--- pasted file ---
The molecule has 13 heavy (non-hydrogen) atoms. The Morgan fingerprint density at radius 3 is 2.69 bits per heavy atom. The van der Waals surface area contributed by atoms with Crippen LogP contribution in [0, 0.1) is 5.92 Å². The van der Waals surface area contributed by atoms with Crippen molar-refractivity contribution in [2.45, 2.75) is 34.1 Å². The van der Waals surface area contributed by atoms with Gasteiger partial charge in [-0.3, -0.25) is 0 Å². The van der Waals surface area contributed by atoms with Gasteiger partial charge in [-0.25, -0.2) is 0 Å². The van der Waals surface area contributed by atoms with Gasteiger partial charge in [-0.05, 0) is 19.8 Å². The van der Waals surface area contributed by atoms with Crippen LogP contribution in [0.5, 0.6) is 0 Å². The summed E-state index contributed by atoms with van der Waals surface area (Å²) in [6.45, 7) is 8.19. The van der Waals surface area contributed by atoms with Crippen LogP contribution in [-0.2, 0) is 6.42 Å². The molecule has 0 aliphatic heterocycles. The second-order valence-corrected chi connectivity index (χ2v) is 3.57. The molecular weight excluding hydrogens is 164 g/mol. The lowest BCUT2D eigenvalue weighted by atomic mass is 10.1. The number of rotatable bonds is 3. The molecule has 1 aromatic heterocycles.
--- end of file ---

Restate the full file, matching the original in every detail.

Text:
The molecule has 13 heavy (non-hydrogen) atoms. The Morgan fingerprint density at radius 3 is 2.69 bits per heavy atom. The van der Waals surface area contributed by atoms with Crippen LogP contribution in [0, 0.1) is 5.92 Å². The van der Waals surface area contributed by atoms with Crippen molar-refractivity contribution in [2.45, 2.75) is 34.1 Å². The van der Waals surface area contributed by atoms with Gasteiger partial charge in [-0.3, -0.25) is 0 Å². The van der Waals surface area contributed by atoms with Gasteiger partial charge in [-0.25, -0.2) is 0 Å². The van der Waals surface area contributed by atoms with Gasteiger partial charge in [-0.05, 0) is 19.8 Å². The van der Waals surface area contributed by atoms with Crippen LogP contribution in [0.5, 0.6) is 0 Å². The summed E-state index contributed by atoms with van der Waals surface area (Å²) in [6.45, 7) is 8.19. The van der Waals surface area contributed by atoms with Crippen LogP contribution in [-0.2, 0) is 6.42 Å². The molecule has 0 aliphatic heterocycles. The second-order valence-corrected chi connectivity index (χ2v) is 3.57. The molecular weight excluding hydrogens is 164 g/mol. The lowest BCUT2D eigenvalue weighted by atomic mass is 10.1. The number of rotatable bonds is 3. The molecule has 1 aromatic heterocycles.